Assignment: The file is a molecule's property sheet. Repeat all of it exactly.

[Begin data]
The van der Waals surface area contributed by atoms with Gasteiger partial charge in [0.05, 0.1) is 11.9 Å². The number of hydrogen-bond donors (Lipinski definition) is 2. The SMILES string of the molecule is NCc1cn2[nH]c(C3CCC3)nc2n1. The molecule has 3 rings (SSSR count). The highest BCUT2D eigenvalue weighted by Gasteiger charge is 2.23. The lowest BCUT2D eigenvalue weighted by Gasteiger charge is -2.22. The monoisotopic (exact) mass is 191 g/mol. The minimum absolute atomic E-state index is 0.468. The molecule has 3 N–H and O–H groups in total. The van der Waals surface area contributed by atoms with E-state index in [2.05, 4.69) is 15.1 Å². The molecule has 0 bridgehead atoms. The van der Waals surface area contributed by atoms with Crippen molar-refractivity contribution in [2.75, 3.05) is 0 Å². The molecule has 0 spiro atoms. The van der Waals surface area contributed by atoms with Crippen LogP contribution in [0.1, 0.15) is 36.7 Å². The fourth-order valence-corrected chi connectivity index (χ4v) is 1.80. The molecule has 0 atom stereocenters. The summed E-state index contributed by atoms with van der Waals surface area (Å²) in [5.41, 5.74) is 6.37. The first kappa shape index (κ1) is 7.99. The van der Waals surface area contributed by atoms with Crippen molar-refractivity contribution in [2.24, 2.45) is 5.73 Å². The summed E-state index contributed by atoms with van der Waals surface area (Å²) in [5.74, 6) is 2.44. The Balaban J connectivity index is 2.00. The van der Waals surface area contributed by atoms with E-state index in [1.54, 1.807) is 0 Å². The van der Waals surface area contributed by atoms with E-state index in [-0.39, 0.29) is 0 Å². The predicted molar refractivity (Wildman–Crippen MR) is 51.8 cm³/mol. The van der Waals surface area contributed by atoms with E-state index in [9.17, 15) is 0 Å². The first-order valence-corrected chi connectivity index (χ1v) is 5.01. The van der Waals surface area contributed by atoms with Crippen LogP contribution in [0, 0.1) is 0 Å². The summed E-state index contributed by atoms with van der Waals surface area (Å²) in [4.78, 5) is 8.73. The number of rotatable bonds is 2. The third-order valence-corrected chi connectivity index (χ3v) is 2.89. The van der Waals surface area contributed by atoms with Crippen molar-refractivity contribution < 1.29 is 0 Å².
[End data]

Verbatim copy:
The van der Waals surface area contributed by atoms with Gasteiger partial charge in [0.05, 0.1) is 11.9 Å². The number of hydrogen-bond donors (Lipinski definition) is 2. The SMILES string of the molecule is NCc1cn2[nH]c(C3CCC3)nc2n1. The molecule has 3 rings (SSSR count). The highest BCUT2D eigenvalue weighted by Gasteiger charge is 2.23. The lowest BCUT2D eigenvalue weighted by Gasteiger charge is -2.22. The monoisotopic (exact) mass is 191 g/mol. The minimum absolute atomic E-state index is 0.468. The molecule has 3 N–H and O–H groups in total. The van der Waals surface area contributed by atoms with E-state index in [2.05, 4.69) is 15.1 Å². The molecule has 0 bridgehead atoms. The van der Waals surface area contributed by atoms with Crippen molar-refractivity contribution in [2.75, 3.05) is 0 Å². The molecule has 0 spiro atoms. The van der Waals surface area contributed by atoms with Crippen LogP contribution in [0.1, 0.15) is 36.7 Å². The fourth-order valence-corrected chi connectivity index (χ4v) is 1.80. The molecule has 0 atom stereocenters. The summed E-state index contributed by atoms with van der Waals surface area (Å²) in [5.41, 5.74) is 6.37. The first kappa shape index (κ1) is 7.99. The van der Waals surface area contributed by atoms with Crippen molar-refractivity contribution in [2.24, 2.45) is 5.73 Å². The summed E-state index contributed by atoms with van der Waals surface area (Å²) in [5.74, 6) is 2.44. The Balaban J connectivity index is 2.00. The van der Waals surface area contributed by atoms with E-state index in [1.54, 1.807) is 0 Å². The van der Waals surface area contributed by atoms with E-state index in [-0.39, 0.29) is 0 Å². The predicted molar refractivity (Wildman–Crippen MR) is 51.8 cm³/mol. The van der Waals surface area contributed by atoms with E-state index in [9.17, 15) is 0 Å². The first-order valence-corrected chi connectivity index (χ1v) is 5.01. The van der Waals surface area contributed by atoms with Crippen LogP contribution in [0, 0.1) is 0 Å². The summed E-state index contributed by atoms with van der Waals surface area (Å²) in [4.78, 5) is 8.73. The number of rotatable bonds is 2. The third-order valence-corrected chi connectivity index (χ3v) is 2.89. The van der Waals surface area contributed by atoms with Crippen molar-refractivity contribution < 1.29 is 0 Å².